Mr. Franklin writes, “Every member, in his turn, should produce one or more queries on any point of Morals, Politics, or Natural Philosophy, to be discuss’d by the company; and once in three months produce and read an essay of his own writing, on any subject he pleased. Our debates were . . . conducted in the sincere spirit of inquiry after truth.”
These days, we’d say Benjamin Franklin was part of a small group. Can you imagine? The man who was busy with printing and writing and experimenting, government and diplomacy on multiple levels, military leadership for a time, not to mention supporting his own family. Busy.
Yet he made his small group a priority. What about you?
God’s Intention for You: A Small Group
We have to want more. To get involved in the cause Jesus started … the cause of redemption. We have to become others-focused. To start thinking outside our own little world and ask God: ‘How can I help? ~Regi Campbell, Mentor Like Jesus: His Radical Approach to Building the Church
In his book Multiply, Francis Chan says, “Making disciples is far more than a program. It is the mission of our lives. It defines us. A disciple is a disciple maker…. Following Jesus means that you will be teaching other people to follow Jesus” (p. 31, 35).
Jesus said in Matthew 5, You are the light of the world—like a city on a hilltop that cannot be hidden. No one lights a lamp and then puts it under a basket. Instead, a lamp is placed on a stand, where it gives light to everyone in the house. In the same way, let your good deeds shine out for all to see, so that everyone will praise your heavenly Father (verses 14–15, NLT).
But the World Doesn’t Want Jesus
What does this mean in our modern era of people who are easily offended and hostile to the truth of the Bible? Francis Chan says a bit later in his book, “We live in the midst of a threatening environment, but we are more like a lighthouse than a bomb shelter. We are not called to hide from trouble but to guide others through it” (p. 66).
The world wants us to keep our mouths shut and live quietly apart from them. But “part of what the church of God (as the people of God) must do is show a better way” (Transformational Groups by Ed Stetzer and Eric Geiger, p. 2). That seems an insurmountable task. Pressures weigh on us and issues divide us. But, what if it didn’t have to be that way? What if history proves the church can do more than we currently are?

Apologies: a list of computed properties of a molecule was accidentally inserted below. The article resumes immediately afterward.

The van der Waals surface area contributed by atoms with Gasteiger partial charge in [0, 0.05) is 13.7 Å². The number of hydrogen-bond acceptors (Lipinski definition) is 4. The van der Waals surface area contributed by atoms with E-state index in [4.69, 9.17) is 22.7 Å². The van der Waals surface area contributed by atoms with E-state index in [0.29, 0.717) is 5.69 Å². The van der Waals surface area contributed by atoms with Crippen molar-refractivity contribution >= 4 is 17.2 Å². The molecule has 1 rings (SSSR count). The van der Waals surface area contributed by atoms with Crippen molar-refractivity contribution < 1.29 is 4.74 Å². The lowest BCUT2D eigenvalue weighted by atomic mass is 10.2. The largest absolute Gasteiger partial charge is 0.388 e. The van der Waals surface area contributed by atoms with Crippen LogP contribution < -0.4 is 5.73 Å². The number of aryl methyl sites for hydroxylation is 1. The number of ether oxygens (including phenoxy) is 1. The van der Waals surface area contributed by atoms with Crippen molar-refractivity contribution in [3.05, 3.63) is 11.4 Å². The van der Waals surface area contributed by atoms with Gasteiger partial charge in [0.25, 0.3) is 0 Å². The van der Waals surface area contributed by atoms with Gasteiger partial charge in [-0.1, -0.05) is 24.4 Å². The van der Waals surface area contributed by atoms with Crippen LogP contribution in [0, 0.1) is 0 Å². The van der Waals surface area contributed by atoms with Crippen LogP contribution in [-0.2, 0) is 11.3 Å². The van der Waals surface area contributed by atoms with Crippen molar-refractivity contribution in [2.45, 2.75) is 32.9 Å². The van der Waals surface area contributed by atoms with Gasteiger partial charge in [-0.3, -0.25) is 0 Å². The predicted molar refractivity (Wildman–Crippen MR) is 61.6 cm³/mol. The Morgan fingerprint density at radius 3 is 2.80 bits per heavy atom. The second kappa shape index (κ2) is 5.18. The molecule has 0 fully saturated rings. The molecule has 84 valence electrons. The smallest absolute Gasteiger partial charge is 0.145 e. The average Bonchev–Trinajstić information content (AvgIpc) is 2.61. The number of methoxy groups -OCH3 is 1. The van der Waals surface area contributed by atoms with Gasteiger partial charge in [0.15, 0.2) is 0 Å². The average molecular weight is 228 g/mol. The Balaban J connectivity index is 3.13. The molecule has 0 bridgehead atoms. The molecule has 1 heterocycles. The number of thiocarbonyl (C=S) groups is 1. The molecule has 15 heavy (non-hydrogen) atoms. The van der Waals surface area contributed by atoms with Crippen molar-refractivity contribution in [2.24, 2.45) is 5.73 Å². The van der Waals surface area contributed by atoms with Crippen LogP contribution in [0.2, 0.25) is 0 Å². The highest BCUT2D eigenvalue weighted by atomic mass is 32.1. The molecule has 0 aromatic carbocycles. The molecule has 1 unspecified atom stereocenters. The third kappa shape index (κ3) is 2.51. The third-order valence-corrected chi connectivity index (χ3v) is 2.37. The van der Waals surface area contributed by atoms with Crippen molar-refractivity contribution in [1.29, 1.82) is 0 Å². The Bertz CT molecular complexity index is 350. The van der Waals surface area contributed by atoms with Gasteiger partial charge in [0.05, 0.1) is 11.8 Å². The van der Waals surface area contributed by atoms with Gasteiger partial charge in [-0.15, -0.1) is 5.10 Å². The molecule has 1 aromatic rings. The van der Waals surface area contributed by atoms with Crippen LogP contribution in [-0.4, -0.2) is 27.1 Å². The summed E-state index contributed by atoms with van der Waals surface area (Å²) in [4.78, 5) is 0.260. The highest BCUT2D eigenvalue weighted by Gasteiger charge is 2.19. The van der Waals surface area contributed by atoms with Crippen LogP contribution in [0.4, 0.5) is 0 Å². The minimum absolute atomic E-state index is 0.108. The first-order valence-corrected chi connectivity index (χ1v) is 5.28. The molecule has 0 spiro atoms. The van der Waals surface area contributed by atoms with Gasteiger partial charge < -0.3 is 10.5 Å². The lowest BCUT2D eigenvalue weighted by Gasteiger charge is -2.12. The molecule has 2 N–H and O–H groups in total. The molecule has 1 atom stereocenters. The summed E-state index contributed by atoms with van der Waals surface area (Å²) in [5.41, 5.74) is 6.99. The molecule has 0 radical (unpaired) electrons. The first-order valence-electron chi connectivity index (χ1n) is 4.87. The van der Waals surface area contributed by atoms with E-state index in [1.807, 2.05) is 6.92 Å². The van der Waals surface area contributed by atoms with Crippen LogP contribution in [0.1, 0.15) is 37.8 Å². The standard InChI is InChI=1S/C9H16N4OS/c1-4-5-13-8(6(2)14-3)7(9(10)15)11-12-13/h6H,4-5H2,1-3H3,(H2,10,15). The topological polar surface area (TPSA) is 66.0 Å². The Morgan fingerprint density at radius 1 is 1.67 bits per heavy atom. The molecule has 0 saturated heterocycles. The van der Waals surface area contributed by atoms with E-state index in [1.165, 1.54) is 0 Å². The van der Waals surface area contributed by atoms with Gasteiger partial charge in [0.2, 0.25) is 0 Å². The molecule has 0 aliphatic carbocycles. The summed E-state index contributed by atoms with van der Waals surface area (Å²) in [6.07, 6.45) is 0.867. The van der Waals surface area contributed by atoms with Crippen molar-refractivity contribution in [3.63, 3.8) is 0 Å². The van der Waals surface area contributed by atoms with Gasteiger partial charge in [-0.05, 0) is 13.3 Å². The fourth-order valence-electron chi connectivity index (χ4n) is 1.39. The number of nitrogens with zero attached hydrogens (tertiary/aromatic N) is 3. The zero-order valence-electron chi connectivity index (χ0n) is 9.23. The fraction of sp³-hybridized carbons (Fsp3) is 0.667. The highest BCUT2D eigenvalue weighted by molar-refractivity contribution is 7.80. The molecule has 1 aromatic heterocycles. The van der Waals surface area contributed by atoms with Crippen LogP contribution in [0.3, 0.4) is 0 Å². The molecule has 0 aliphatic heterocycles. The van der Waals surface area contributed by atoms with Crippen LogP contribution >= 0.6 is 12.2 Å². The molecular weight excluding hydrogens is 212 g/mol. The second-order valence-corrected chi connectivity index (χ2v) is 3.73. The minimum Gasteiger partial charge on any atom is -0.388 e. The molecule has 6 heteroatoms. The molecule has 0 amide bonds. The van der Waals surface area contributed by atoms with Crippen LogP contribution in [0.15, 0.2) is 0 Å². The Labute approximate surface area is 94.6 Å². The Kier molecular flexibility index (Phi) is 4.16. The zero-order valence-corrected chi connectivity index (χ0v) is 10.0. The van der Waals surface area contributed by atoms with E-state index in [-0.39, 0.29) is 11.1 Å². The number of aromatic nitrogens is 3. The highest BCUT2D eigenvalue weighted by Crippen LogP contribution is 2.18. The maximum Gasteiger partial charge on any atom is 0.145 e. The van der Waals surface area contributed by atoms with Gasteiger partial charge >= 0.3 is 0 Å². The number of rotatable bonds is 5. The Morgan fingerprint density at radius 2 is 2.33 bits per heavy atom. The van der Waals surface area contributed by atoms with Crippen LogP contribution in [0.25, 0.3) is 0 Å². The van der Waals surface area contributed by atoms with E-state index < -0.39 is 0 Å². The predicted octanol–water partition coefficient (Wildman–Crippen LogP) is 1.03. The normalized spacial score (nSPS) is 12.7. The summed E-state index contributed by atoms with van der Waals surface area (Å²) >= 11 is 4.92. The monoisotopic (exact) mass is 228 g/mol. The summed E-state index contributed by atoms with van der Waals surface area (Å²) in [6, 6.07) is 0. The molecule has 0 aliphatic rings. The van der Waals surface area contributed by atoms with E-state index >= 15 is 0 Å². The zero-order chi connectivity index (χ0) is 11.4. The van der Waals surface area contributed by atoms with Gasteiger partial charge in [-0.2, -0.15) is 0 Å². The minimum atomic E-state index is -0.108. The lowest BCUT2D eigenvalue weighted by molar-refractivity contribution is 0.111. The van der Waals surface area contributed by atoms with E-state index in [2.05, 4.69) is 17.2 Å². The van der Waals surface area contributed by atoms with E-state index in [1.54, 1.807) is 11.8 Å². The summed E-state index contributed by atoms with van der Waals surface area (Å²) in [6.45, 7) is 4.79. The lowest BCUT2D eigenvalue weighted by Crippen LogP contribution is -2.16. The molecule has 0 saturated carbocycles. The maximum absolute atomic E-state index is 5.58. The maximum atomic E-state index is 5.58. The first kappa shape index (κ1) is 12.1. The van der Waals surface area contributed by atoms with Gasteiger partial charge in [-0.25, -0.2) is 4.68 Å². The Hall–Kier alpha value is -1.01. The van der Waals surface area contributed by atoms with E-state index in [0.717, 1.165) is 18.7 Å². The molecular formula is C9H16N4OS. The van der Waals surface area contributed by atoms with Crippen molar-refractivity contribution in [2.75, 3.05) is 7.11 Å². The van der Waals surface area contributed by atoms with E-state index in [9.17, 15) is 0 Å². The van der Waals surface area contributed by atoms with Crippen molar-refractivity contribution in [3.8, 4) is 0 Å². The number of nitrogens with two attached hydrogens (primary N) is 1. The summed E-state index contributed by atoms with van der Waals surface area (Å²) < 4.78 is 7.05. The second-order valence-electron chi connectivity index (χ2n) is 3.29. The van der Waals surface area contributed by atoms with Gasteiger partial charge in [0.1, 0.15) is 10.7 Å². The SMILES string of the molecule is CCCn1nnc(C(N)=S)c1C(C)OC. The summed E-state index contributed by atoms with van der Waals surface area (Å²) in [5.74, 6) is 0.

Small groups can make the government irrelevant
Regi Campbell wrote in his book Mentor Like Jesus, “About 350 years after Christ, the Roman emperor Julian (AD 332–363) wanted to reinstitute faithfulness to the pagan religions of Rome but struggled because Christians were doing such good things for people, even strangers, that they rendered the Roman gods irrelevant.”
Can you picture it? What if your obedience is all that is required to make our modern pagan gods irrelevant to your next-door neighbor or the family who sits behind you at church? We should also consider it from the opposite side. What if your disobedience reinforces our modern pagan gods?
Authors Alex McFarland and Jason Jimenez wrote in Abandoned Faith, “A life well lived according to the will of God, a life that loves neighbor as self, is what attracts those seeking a better way.” The apostle Paul wrote it this way: I, a prisoner for serving the Lord, beg you to lead a life worthy of your calling, for you have been called by God. Always be humble and gentle. Be patient with each other, making allowance for each other’s faults because of your love. Make every effort to keep yourselves united in the Spirit, binding yourselves together with peace (Ephesians 4:1–3).
What dream fuels you, gets you out of bed every morning? Where do you hope to be in twenty or thirty or forty years? Now consider this: Does your dream line up with God’s? ~Carrie Daws, Mentoring for Life
Who would Benjamin Franklin have been without these men of Junto who challenged him, his thinking, and his arguments every Friday night?
Their group was so successful over the years, that five or six of the regular men started their own second groups. Franklin writes, “They were useful to themselves, and afforded us a god deal of amusement, information, and instruction, besides answering, in some considerable degree, our views of influencing the public opinion on particular occasions.”
We’d say they multiplied and continued passing on what they’d learned. Let your mind wander with the possibilities of what God can do with your life completely surrendered to Him. As Dwight Moody said, “No matter how weak you are, God can use you, and you do not know what a stream of salvation you may set in motion.”
I created Mentoring for Life as a curriculum for churches to help small groups grow into mentoring groups. I am now making this available online, FOR FREE. Yes, completely, totally free. I’d appreciate it if you don’t abuse my generosity, abide by good manners and the copyright laws by leaving my name on it and giving me credit for writing and sharing the material with you. Feel free to share this with friends and your church leadership.
Want to take your small group deeper, learn how to become mentors that build and expand the Church? I wrote this 14-week curriculum to do specifically that!
The reading each week is short and the questions designed to encourage prayer and contemplation about what God is asking of each individual. Additional reading and resources are listed at the end of the study for those who want to learn even more.
Formatted in black and white only for 8.5″ x 11″ pages, front and back for easy, cost-friendly printing.
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